The main difference with the sweep roll is that the boat roll commences very shortly after the sweep begins. To accomplish this set up in the same way. As you sweep you will once again want to stretch to get the sweeping blade at the surface but as you begin the sweep you will now engage the right knee against the knee hook and use a sort of a cork screw motion of your lower body to right the boat as you sweep. As you sweep you want your head and upper body to remain aligned with the blade. You don't want to lead the paddle blade with your head or vice verse.
You will probably wind up sweeping the blade somewhat beyond 90 degrees as you complete the roll. You will need to roll your right wrist back during the last part of the sweep to keep the sweeping blade properly aligned with the water surface. End with your right hand cocked back close to your right shoulder, both elbows jutting forward a bit, your chin touching your right shoulder (instead of your ear touching your shoulder as in the C-to-C) and you should be looking down toward your sweeping blade.
When done correctly, the sweep phase of the sweep roll feels fluid and smoother than the C-to-C. The so-called hip snap is integrated with the sweep. Again, you should not feel downward pressure on the sweeping blade as you sweep and you must not pull down with your arms.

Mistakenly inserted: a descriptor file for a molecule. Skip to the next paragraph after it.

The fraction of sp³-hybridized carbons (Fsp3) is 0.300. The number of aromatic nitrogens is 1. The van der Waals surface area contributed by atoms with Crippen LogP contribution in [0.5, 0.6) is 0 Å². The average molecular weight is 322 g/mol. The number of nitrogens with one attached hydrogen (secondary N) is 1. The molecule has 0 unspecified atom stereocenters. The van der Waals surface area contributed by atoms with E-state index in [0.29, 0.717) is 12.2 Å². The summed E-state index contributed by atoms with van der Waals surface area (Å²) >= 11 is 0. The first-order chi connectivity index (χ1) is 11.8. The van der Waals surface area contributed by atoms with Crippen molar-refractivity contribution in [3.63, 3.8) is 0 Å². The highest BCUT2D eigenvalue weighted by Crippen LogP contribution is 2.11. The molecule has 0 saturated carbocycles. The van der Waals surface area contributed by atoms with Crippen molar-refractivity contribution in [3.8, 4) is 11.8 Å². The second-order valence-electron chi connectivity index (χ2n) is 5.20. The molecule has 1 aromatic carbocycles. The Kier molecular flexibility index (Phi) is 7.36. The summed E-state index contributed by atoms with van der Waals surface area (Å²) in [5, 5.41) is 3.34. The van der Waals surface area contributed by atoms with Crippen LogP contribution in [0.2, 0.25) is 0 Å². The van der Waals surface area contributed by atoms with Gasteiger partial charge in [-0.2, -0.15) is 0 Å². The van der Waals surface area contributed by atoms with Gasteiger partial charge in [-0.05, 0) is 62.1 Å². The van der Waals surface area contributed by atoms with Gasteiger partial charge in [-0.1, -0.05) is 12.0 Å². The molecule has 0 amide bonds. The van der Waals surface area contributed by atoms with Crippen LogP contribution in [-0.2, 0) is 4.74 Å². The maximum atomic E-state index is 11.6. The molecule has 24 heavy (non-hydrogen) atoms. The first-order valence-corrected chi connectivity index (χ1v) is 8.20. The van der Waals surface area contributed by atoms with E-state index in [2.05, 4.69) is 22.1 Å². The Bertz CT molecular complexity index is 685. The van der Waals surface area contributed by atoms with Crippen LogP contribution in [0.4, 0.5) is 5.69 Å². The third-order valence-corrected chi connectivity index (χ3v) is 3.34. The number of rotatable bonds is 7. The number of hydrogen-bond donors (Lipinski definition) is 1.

There are lots of variations. You can do either roll with a lean toward the back deck. You can finish either roll with a paddle scull and lean toward the front deck. And you can do a hybrid roll that is part C-to-C and part sweep by engaging the right knee a bit as you sweep out for the C-to-C roll or even using a slight climbing angle on the sweeping paddle blade as you sweep. Either will help roll the boat up a bit to make it easier to wrap around it before the hip snap of the C-to-C.